The primary goal of every firefighter and fire officer is to respond. We train, maintain equipment, study for promotions or elect our leaders, with the ultimate goal of responding. That is what we do, we respond to fires and other emergencies. The fire service is the traditional and initial emergency response force of our nation. With this in mind, our actions, protecting the life and property of our neighbors, must also include the safety and survival of our responding force.
Firefighters have always operated in a can-do mode. Our motto should be "Semper Gumby!"- Always flexible! Historically we have been able to do much with little. This can be a good or bad thing. The ability to adapt and overcome is admirable. The long-standing tradition of not changing, the "we don't need anything, why change anything" position, is a disservice at best and a danger at worst. I often think, if it were up to the firemen we would still be using leather hose with brass rivets, because we always did. Far fetched? Look around you. Do you see any dinosaurs? I occasionally catch a glimpse of one in my mirror.
Several years ago while serving as an assistant chief in my volunteer department, I served on a committee that worked out the procedures our battalion would use to provide rapid intervention teams on a mutual aid basis. While at these meetings, which were filled with serious, dedicated and efficient chief officers, it slowly became apparent to me that we were putting the cart before the horse.
The chiefs were eager to supply each other with crews that would provide an added protection for operating firefighters during a working fire. This is a good thing. During these discussions my mind began to fill with questions as to how effective these rapid intervention firefighters would actually be.
After polling the chiefs I found out that most of the departments present did not have a written "May-Day" procedure. I then asked how many of their members had been trained in basic firefighter rescue and removal techniques. Again the numbers were low.
My department had a long-standing May-Day procedure, in fairness, ours was established after a line-of-duty death years before. We learned the hard way. I recommended that we continue planning to supply RIT, but we all had better tighten up our own fire ground procedures, training and equipment needs.
Personal research began to show that departments across the nation also faced these same problems. The fire magazines began to fill with articles about techniques, procedures and tools needed by RIT teams. Photos of stern looking bunker clad fire fighters standing on tarps surrounded by a vast array of tools accompanied many stories. Some of the articles were excellent. Others were awful. Most were rewrites of previous articles. The number of experts began to grow.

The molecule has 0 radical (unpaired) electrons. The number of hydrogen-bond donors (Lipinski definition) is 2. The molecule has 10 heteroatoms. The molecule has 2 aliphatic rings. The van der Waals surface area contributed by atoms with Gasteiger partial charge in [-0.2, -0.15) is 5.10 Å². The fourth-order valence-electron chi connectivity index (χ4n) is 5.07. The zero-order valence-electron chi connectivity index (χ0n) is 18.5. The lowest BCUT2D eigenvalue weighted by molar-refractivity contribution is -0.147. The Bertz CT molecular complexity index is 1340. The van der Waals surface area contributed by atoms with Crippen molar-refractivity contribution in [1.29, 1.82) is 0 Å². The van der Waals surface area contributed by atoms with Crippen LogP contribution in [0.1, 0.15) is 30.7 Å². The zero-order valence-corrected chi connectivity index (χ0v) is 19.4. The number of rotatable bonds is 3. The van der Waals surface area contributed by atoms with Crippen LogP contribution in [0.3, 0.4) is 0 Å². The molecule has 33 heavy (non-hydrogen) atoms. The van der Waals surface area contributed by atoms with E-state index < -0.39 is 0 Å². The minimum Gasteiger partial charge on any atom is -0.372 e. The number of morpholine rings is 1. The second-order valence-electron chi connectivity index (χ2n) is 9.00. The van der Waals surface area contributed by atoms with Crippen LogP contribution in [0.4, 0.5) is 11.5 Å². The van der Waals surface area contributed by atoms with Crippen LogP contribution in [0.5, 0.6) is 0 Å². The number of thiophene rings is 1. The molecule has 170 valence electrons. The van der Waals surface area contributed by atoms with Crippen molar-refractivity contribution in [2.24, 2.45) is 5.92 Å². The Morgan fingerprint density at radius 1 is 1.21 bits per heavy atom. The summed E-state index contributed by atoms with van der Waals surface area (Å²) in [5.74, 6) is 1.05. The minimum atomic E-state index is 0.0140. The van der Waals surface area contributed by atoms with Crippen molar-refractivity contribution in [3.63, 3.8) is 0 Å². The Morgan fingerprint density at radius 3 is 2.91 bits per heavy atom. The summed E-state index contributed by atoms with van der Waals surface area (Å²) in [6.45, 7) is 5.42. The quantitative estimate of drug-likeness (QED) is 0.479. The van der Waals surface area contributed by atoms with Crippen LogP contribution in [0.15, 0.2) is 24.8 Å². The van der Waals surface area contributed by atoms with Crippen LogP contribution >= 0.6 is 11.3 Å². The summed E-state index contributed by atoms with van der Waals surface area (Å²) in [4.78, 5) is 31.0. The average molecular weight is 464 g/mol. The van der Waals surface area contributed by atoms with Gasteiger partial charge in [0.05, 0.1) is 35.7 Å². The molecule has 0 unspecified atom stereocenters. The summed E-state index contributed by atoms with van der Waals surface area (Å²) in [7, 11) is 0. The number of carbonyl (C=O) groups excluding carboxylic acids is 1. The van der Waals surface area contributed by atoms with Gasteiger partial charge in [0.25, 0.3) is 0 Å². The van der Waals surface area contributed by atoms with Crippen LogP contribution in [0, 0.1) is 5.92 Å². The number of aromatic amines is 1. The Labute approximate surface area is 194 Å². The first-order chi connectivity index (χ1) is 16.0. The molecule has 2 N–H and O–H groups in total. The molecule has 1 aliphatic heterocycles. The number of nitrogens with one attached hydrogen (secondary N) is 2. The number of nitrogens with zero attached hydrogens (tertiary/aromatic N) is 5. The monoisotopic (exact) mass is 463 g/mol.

One thing left out of most of the articles however, was when the smoke hits the fan many of the favored techniques are nearly impossible to implement. Basics should be just that- Basic.
You have to go back to the beginning and build from there. Take your highly priced, brightly colored RIT tarp and fold it carefully. It will not help you rescue any firefighters. Sure it helps keep tools in one place, but did we get our radios and radio procedures worked out yet? Does every firefighter on the fire ground have a radio and know what to say if they get trapped or see someone get trapped?
The real trick to firefighter rescue is to be prepared prior to responding. Everyone in the department should be able to understand and react to a call for help made by a trapped or lost firefighter. We have to step away from the old theories. "Don't teach the new guys that yet. Let them learn the basics first, then we'll teach them the advanced stuff." Well nothing is more basic than going home alive after a fire response.
I have worked with guys, both paid and volunteer who did not believe a new guy should be able to operate an aerial ladder- that was the driver's responsibility. Ask a firefighter trapped in a window with fire filling the room behind him, is it necessary that the person lowering the ladder to save his life be a senior member. Far fetched? Look around.
Set your goals and objectives. Prioritize them and implement them. The most important thing to do is establish radio protocol and stick with it. Can your department provide a radio to every operating member? Few can. But what is said into those radios, and how it is interpreted can save a life. A firefighters life.
Start with basic terminology
- Exposure nomenclature is vital. Numbered or lettered references are the easiest to decipher. The north, south, east and west system is only effective in structure fires when members are provided with a compass.
- Mayday- reported when a firefighter is unconscious or suffering a life threatening injury. A firefighter is trapped. A firefighter is missing. Indication of imminent collapse. Structural collapse has occurred.
- Urgent- emergency messages less serious than Mayday. Firefighter suffers serious but not life threatening injury. Loss of water. Discontinue of interior fire attack. Discovery of structural problem. Serious fire extension. Incident Commander wishes to gain control of radio.
This is merely starting a play-book for your department. Football teams would never think of playing without a predetermined plan. Sure, once in awhile an audible is called at the line, but the game plan is implemented because then everyone on the team knows what to do in each situation. Formalize your radio procedures. Agree to terminology; firefighters don't collapse- buildings collapse. If a firefighter is down and the only word the Incident Commander heard clearly from a report was "collapse" what would he think and how would he react?
In the meantime gather information and work out a simple and flexible plan that will allow your operating forces to send clear concise messages and to quickly call for help when they need it.